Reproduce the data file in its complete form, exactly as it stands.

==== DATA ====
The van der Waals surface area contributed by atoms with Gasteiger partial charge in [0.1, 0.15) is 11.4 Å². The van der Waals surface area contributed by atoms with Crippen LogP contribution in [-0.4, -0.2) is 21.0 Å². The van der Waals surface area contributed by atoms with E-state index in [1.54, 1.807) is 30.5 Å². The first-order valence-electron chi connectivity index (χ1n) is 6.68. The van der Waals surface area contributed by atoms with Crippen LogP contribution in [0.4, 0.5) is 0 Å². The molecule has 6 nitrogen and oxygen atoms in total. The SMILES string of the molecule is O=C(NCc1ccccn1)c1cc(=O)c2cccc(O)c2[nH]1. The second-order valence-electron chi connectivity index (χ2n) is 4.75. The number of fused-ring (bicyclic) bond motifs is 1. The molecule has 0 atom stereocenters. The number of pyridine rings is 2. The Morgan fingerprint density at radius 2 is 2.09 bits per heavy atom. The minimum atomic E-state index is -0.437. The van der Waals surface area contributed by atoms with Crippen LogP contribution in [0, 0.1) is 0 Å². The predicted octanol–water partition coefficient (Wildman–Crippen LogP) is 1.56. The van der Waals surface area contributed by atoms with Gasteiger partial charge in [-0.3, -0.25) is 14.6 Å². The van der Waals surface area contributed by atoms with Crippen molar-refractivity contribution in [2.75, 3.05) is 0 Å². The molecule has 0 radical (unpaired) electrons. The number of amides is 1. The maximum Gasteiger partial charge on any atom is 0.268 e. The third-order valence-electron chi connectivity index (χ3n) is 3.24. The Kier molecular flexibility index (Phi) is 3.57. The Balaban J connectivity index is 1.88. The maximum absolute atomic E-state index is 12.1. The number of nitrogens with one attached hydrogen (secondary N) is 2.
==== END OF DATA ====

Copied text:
The van der Waals surface area contributed by atoms with Gasteiger partial charge in [0.1, 0.15) is 11.4 Å². The van der Waals surface area contributed by atoms with Crippen LogP contribution in [-0.4, -0.2) is 21.0 Å². The van der Waals surface area contributed by atoms with E-state index in [1.54, 1.807) is 30.5 Å². The first-order valence-electron chi connectivity index (χ1n) is 6.68. The van der Waals surface area contributed by atoms with Crippen LogP contribution in [0.4, 0.5) is 0 Å². The molecule has 6 nitrogen and oxygen atoms in total. The SMILES string of the molecule is O=C(NCc1ccccn1)c1cc(=O)c2cccc(O)c2[nH]1. The second-order valence-electron chi connectivity index (χ2n) is 4.75. The number of fused-ring (bicyclic) bond motifs is 1. The molecule has 0 atom stereocenters. The number of pyridine rings is 2. The Morgan fingerprint density at radius 2 is 2.09 bits per heavy atom. The minimum atomic E-state index is -0.437. The van der Waals surface area contributed by atoms with Crippen LogP contribution in [0, 0.1) is 0 Å². The predicted octanol–water partition coefficient (Wildman–Crippen LogP) is 1.56. The van der Waals surface area contributed by atoms with Gasteiger partial charge in [-0.3, -0.25) is 14.6 Å². The van der Waals surface area contributed by atoms with Crippen molar-refractivity contribution in [2.75, 3.05) is 0 Å². The molecule has 0 radical (unpaired) electrons. The number of amides is 1. The maximum Gasteiger partial charge on any atom is 0.268 e. The third-order valence-electron chi connectivity index (χ3n) is 3.24. The Kier molecular flexibility index (Phi) is 3.57. The Balaban J connectivity index is 1.88. The maximum absolute atomic E-state index is 12.1. The number of nitrogens with one attached hydrogen (secondary N) is 2.